Skip to main content

Carl Sargeant, Cabinet Secretary for Communities and Children

First published:
23 January 2017
Last updated:

This was published under the 2016 to 2021 administration of the Welsh Government

Since the National Adoption Service was launched just over 2 years ago, we have seen the waiting time for looked after children to be placed for adoption fall from an average of 16.5 months in 2014-15 to 15.2 months by the end of 2015-16. Alongside this success, the number of adopters recruited has increased, timeframes for approval are reducing and the National Adoption Service is recruiting adoptive parents specifically for those children who wait the longest.

We do not underestimate the challenges that adoptive families can face. Some, but not all, will require support after an adoption order has been made. From research we commissioned by Cardiff University on adoption support and Bristol University on adoption disruption we know that when support is required it needs to be timely, accessible, appropriate, informed, compassionate and professional. Good quality adoption support helps to offset the need for more intensive services later on and can prevent an adoption from disrupting.

The Welsh Government provided funding of £110,000 during 2015-16 to the National Adoption Service to undertake a programme of work to further develop a strategic approach to adoption and adoption support services in Wales. As a result, the National Adoption Service has produced a ‘Framework for Adoption Support’ which sets out an action plan for the development and implementation of this model across Wales. In line with the approach taken more generally under the Social Services and Well-being (Wales) Act, this framework adopts a 3-tiered approach to accessing services, depending on the level of need for support. The 3 levels of service to be offered to adopters and their families are:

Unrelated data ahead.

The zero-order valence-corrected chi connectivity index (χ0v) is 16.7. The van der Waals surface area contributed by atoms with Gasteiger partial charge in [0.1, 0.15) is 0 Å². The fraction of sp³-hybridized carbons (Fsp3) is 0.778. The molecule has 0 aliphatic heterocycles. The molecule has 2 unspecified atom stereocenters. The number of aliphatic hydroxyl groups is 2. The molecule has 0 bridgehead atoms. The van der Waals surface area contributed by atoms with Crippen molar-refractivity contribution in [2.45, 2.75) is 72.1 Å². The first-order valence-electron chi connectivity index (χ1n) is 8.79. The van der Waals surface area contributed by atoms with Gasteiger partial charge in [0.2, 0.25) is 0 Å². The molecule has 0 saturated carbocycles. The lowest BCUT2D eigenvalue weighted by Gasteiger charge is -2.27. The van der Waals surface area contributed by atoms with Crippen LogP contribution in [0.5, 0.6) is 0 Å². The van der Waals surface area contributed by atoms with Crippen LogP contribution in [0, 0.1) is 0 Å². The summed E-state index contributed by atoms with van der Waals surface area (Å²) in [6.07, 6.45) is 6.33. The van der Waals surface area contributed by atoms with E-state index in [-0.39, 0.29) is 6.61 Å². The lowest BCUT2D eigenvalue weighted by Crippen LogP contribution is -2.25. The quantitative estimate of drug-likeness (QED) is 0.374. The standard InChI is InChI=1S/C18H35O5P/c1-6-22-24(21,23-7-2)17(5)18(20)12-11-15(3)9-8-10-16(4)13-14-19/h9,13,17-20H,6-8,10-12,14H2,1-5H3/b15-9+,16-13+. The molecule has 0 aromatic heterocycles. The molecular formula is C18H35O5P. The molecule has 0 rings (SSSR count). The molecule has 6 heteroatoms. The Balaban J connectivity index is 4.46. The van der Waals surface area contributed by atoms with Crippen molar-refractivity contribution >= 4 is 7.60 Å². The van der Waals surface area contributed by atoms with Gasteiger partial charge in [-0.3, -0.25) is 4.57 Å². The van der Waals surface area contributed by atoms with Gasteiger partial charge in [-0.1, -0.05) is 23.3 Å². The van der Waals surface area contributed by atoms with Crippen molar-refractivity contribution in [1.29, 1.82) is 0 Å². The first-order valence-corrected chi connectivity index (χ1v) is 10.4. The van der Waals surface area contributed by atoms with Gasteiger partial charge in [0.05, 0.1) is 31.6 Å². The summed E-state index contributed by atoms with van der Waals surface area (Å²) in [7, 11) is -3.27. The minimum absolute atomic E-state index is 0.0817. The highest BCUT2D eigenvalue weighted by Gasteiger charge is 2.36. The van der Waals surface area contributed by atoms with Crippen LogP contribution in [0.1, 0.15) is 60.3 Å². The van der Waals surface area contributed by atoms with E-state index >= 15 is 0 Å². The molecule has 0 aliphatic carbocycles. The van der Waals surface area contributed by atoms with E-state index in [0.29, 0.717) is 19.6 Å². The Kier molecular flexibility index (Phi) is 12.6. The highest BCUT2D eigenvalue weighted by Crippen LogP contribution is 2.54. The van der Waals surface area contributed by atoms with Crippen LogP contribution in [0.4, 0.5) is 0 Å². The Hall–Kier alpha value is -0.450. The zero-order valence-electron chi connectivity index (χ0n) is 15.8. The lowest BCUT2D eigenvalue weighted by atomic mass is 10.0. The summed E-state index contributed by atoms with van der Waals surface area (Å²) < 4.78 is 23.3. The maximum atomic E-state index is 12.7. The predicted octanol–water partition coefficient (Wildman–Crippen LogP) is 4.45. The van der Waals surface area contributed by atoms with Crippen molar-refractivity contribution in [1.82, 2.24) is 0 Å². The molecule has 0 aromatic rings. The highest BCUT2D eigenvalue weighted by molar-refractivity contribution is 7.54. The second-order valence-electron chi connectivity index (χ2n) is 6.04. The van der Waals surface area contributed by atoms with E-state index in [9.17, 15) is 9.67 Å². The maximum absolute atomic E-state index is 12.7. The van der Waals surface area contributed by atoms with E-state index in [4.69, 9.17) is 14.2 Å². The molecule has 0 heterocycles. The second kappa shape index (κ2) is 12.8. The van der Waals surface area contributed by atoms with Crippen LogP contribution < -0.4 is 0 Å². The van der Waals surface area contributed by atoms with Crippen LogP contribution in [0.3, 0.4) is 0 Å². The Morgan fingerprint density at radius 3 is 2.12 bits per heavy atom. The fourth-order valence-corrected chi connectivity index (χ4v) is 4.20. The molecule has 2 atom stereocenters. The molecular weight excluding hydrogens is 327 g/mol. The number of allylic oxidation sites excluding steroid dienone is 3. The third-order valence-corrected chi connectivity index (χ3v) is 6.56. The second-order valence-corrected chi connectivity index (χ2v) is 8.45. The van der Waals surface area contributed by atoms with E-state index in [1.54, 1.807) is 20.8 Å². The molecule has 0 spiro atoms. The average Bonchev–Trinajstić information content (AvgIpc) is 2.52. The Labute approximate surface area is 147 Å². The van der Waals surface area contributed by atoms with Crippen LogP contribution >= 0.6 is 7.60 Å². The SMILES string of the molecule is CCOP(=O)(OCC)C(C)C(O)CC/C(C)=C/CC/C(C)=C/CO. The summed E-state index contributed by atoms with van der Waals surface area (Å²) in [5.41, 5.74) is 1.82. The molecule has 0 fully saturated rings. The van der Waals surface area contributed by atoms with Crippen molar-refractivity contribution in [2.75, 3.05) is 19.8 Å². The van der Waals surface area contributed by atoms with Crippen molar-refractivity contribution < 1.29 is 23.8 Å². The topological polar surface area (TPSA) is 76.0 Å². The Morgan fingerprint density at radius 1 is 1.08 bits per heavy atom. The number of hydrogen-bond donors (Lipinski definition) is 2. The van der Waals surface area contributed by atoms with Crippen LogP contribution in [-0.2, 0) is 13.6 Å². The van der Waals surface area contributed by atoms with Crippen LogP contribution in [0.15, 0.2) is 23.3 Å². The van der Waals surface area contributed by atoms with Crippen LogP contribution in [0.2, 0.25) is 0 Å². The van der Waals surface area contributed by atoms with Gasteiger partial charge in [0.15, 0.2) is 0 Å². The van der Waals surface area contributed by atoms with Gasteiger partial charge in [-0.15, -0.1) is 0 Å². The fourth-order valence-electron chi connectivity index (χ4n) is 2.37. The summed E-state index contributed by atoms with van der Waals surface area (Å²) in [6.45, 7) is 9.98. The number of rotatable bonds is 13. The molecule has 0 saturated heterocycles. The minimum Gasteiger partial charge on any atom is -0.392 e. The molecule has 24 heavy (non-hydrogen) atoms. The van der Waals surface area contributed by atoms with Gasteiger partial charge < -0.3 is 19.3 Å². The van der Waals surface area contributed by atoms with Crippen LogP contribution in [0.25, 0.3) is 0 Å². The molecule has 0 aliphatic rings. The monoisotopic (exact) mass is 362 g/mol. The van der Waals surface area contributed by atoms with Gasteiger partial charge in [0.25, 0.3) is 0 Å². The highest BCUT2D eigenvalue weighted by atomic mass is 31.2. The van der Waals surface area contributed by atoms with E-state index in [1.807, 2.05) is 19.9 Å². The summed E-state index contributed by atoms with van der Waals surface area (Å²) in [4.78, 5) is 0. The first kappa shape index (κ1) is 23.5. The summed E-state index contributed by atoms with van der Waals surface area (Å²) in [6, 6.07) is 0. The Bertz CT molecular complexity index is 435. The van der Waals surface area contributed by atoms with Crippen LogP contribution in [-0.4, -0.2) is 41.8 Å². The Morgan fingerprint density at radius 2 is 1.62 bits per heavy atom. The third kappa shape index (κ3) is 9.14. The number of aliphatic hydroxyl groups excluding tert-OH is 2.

• universal services: offering advice, provision of a newsletter and support groups
  • targeted mainstream services (streamlining access for assessments and provision of health and mental health services; parenting courses with a focus on developing attachment and parenting children who have had early trauma)
  • therapeutic services.

To support the implementation of the framework and the delivery of our manifesto commitment to continue to strengthen the National Adoption Service, I announced during National Adoption Week funding of £90,000 to the National Adoption Service in 2016-17 to carry out a scoping exercise to map the needs, demand, costs and the level of current service availability within each of the 3 tiers. This will give us a clear evidence base for continued development of adoption support services in future years.

The funding is also being used to support some specific work stands, including the development of a new approach to life-journey work and revising how adoption support assessments are undertaken. In addition, the National Adoption Service has been working closely with young adopted people to develop age-appropriate information about adoption support and to ensure that it is available for adopted children and young people in ways that they wish to receive it.